On 10 November 2023, the Court of Final Appeal (“CFA”) handed down its decision on the case of Dr. Leung Ka-Lau v Commissioner of Inland Revenue1. The CFA unanimously allowed the Commissioner’s appeal and upheld that an award of damages granted to the taxpayer for his loss of rest days and statutory holidays was income from employment and thus assessable to Hong Kong Salaries Tax. 


Pursuant to a separate CFA judgement, the taxpayer, Dr Leung Ka-Lau, had been awarded a sum of HK$1,765,821 as compensation for his loss of rest days and statutory holidays (the “Sum”). When considering the taxability of the Sum, the Court of Appeal (“CA”)2  held that the Sum was not income from employment and was not assessable to Hong Kong Salaries Tax. The present case is the Commissioner’s appeal to the CFA on the taxability of the Sum. For prior coverage of the CA case, please refer to our Hong Kong (SAR) Tax Alert - Issue 4, March 2023.

The Decision

By applying the test established in Fuchs v Commissioner of Inland Revenue (2011) 14 HKCFAR 74, the CFA found the following:

i.  The purpose for which the Sum was paid arose from the taxpayer acting as or being an employee. At the request of the Hospital Authority (“HA”), the taxpayer was required to be on standby and hold himself ready to go to the hospital at any time. This was what the Sum was aimed at compensating. The taxpayer stood by on his holiday and rest days because he was an employee of the HA. In doing so, the taxpayer was “acting as or being an employee.”

ii.  The Sum may be viewed as a payment for past services. The taxpayer provided the HA a service by being on stand-by, even if he was not called on to go to the hospital. The HA had a responsibility to properly staff its hospitals on holidays and statutory rest days. It fulfilled that obligation, in part, by requiring the taxpayer to stand by on call on those days.

iii.  The terms of the contract that provided for holidays and rest days, of which the taxpayer was deprived, may be viewed as an inducement to prospective employees to enter into a contract for services with the HA.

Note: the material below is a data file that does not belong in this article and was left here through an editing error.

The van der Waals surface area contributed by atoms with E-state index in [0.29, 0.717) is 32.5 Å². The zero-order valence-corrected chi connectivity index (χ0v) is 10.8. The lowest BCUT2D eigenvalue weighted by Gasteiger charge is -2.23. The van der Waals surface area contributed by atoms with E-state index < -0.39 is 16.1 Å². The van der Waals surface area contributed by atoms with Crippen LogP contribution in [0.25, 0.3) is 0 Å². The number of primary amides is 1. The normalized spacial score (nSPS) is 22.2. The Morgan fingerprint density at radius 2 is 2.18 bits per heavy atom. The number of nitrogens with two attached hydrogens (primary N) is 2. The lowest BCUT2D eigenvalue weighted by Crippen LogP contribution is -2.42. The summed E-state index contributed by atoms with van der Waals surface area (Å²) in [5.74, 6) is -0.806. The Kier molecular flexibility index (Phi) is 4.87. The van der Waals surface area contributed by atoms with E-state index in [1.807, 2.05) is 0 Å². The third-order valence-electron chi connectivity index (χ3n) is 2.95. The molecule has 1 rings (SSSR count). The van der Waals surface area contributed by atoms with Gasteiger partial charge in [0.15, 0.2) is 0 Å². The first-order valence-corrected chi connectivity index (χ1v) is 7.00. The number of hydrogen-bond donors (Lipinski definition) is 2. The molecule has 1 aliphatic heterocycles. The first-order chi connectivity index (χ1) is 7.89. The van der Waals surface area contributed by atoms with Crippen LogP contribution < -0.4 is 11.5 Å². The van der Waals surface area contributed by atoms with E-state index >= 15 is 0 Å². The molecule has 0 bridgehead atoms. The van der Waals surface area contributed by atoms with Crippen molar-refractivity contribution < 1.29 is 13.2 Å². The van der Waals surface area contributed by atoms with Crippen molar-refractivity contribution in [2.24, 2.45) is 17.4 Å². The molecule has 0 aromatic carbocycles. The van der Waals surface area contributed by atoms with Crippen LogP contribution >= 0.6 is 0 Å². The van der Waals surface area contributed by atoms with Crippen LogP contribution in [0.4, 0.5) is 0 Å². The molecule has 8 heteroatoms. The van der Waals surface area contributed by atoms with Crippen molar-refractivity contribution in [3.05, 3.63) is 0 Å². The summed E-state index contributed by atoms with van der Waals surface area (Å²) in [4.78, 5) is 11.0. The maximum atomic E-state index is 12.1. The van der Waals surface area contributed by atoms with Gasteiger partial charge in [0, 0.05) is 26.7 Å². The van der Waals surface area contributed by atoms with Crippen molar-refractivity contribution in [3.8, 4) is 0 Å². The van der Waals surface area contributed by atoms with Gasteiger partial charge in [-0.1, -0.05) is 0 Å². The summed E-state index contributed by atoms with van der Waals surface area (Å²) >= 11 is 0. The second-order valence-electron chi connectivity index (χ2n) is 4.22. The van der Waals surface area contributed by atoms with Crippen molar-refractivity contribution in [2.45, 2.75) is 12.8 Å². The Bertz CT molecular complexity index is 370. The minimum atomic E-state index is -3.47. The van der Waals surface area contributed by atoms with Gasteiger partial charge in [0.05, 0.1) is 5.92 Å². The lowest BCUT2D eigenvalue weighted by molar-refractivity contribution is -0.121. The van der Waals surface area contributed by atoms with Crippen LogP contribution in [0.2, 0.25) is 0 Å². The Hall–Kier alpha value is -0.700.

The CFA disagreed with the taxpayer’s argument that the Sum was not paid pursuant to the contract of employment, but rather to abrogate the taxpayer’s rights. The present case being distinguished from other precedent "abrogation cases” as it did not involve a termination of employment.

The CFA also disagreed that the Sum was damages for the HA’s breach of the Employment Ordinance. Acknowledging that the HA may have arguably violated the Employment Ordinance, the principal reason the payment was ordered was the entitlement to payment for the Taxpayer’s standing by on holidays and rest days. 

KPMG observations

The unanimous CFA decision brings the present case to a definitive close and establishes the precedence for the taxability of the compensation for the loss of rest days and statutory holidays. Notably, despite applying the key principles consistently throughout the Board of Review, Court of First Instance, CA and CFA different outcomes were obtained. Application of these principles will continue to be a contentious matter in Hong Kong.

1 The CFA judgment can be accessed via this link to the Judiciary website.

2 The CA judgment can be accessed via this link to the Judiciary website.